Elmore Leonard became interested in writing in 1935, after reading a serialization of All Quiet on the Western Front in the Detroit Times. Touched by the story, he wrote a play based on the novel for his fifth-grade classroom, using the desks as "No-Man's-Land." In high school he wrote a story or two for the school paper but spent most of his time reading. After graduating in 1943 Leonard joined the navy and served with a Seabee unit in the South Pacific. He left the service in 1946 and enrolled at the University of Detroit. At the university he began writing again, entering short story contests and placing third in one of them. He graduated in 1950 with a major in English and philosophy.
In 1949, while still in college, Leonard joined the Campbell-Ewald advertising agency. He also began writing in earnest during this period. He had his first success in 1951 when Argosy magazine published his short story "Trail of the Apache." Other storiesall westernsfollowed in such publications as Zane Grey Western and The Saturday Evening Post. In 1953 Leonard published his first novel, The Bounty Hunters, followed by four more over the next eight years. Between 1951 and 1961 he published 30 short stories, five novels, and made two sales to the movies. When his novel Hombre was chosen as one of the best westerns of all time by the Western Writers of America in 1961, Leonard finally felt confident enough to quit the advertising agency and devote all of his time to writing.
As the market for westerns began to dry up, however, Leonard found himself writing educational films for Encyclopaedia Britannica, industrial films for corporations and advertising and sales material. He switched from westerns to crime with the publication of The Big Bounce. During the 1970s and 1980s he developed a devoted following with his novels Fifty-two Pickup, City Primeval, Stick and LaBrava. When Glitz was published in 1985, it became Leonard's "breakout" bestseller; he began to receive long-overdue attention, including a Newsweek cover story. Each of his novels since thenBandits, Touch, Freaky Deaky, Killshot, Get Shorty, Maximum Bob, Rum Punch, Pronto, Riding the Rap, Out of Sight and Cuba Libre has been a national bestseller as well as a critical success.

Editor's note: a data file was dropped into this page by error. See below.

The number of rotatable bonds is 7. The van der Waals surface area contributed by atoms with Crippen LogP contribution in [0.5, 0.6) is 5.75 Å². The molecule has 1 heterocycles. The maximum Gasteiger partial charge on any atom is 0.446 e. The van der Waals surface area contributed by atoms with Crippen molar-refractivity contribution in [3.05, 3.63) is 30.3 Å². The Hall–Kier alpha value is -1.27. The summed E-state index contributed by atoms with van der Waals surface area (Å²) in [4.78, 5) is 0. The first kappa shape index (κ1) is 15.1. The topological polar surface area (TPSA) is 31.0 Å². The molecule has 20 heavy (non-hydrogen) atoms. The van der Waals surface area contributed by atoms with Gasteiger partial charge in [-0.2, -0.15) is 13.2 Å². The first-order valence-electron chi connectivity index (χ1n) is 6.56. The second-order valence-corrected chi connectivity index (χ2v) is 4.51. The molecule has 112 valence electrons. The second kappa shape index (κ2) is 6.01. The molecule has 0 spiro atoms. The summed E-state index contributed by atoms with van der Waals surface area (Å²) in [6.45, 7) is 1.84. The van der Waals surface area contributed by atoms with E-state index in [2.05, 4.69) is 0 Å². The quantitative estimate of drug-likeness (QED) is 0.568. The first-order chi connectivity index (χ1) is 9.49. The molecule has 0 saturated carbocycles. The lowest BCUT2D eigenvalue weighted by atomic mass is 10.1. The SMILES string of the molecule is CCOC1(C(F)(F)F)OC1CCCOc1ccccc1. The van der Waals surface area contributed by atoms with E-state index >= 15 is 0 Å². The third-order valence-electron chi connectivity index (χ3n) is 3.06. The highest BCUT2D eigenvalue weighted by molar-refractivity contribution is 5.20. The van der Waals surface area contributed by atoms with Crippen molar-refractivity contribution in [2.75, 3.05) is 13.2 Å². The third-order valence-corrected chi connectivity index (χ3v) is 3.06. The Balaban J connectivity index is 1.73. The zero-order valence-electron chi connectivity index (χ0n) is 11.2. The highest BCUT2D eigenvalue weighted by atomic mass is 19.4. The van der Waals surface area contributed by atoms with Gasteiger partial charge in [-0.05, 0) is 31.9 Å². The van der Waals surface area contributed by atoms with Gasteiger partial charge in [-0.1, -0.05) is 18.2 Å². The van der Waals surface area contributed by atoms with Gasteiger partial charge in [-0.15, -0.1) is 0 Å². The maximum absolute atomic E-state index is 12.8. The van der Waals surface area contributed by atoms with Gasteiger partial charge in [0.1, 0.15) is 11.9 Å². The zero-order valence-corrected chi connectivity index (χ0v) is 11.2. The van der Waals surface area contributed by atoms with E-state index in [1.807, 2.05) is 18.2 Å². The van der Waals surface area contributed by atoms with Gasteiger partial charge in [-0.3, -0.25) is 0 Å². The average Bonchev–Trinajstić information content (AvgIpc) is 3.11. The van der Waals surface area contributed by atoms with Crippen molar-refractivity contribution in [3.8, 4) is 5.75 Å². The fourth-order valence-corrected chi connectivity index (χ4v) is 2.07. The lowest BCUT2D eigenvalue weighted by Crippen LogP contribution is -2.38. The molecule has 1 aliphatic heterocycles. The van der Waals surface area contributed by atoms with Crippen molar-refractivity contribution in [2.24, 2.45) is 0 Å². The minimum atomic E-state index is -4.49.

Three of Leonard's books have been nominated for the Edgar Allan Poe Award by the Mystery Writers of America: The Switch, nominated for Best Original Paperback Novel of 1978; Split Images, for Best Novel of 1981; and LaBrava, which won for Best Novel in 1983. Maximum Bob was also awarded the first annual International Association of Crime Writers' North American Hammett Prize in 1991. In 1992 the Mystery Writers gave Leonard the Grand Master Award, which "is presented only to individuals who, by a lifetime of achievement, have proved themselves preeminent in the craft of the mystery and dedicated to the advancement of the genre."
Success has followed Leonard to Hollywood as well. Released in October 1995, "Get Shorty," starred John Travolta and was an immediate critical and commercial success; the same is true of "Out of Sight," which starred George Clooney and was released in June 1998. Award-winning director Quentin Tarantino ("Pulp Fiction") directed "Jackie Brown," a film based on Leonards novel Rum Punch, in December 1997. Tarantino also plans to bring three more Leonard novels to the silver screen: Bandits, Freaky Deaky and Killshot. Leonard's 34th novel, Cuba Libre, is a story of high adventure, history, romance and nefarious undertakings in Cuba. The film rights to the novel, which was released in February 1998, were bought by Joel and Ethan Coen of "Fargo" fame. "Maximum Bob" was an ABC-TV miniseries starring Beau Bridges.
In September 1998, Dell published The Tonto Woman and Other Western Stories and also issued a trade paperback trilogy of Elmore Leonards Western Roundups (#1, #2, #3), one each month, from October through December 1998. Delacorte Press will publish Be Cool, the follow-up to Get Shorty, in February 1999.
A full-length biography, Elmore Leonard, by David Geherin, was published by Continuum as part of their Literature and Life series. Leonard was also the subject of an hour-long documentary produced in 1991 by the BBC, entitled "Elmore Leonard's Criminal Record"; the documentary has aired in the United States on The Learning Channel.
Elmore Leonard died on August 20 2013; he is survived by five children and nine grandchildren.
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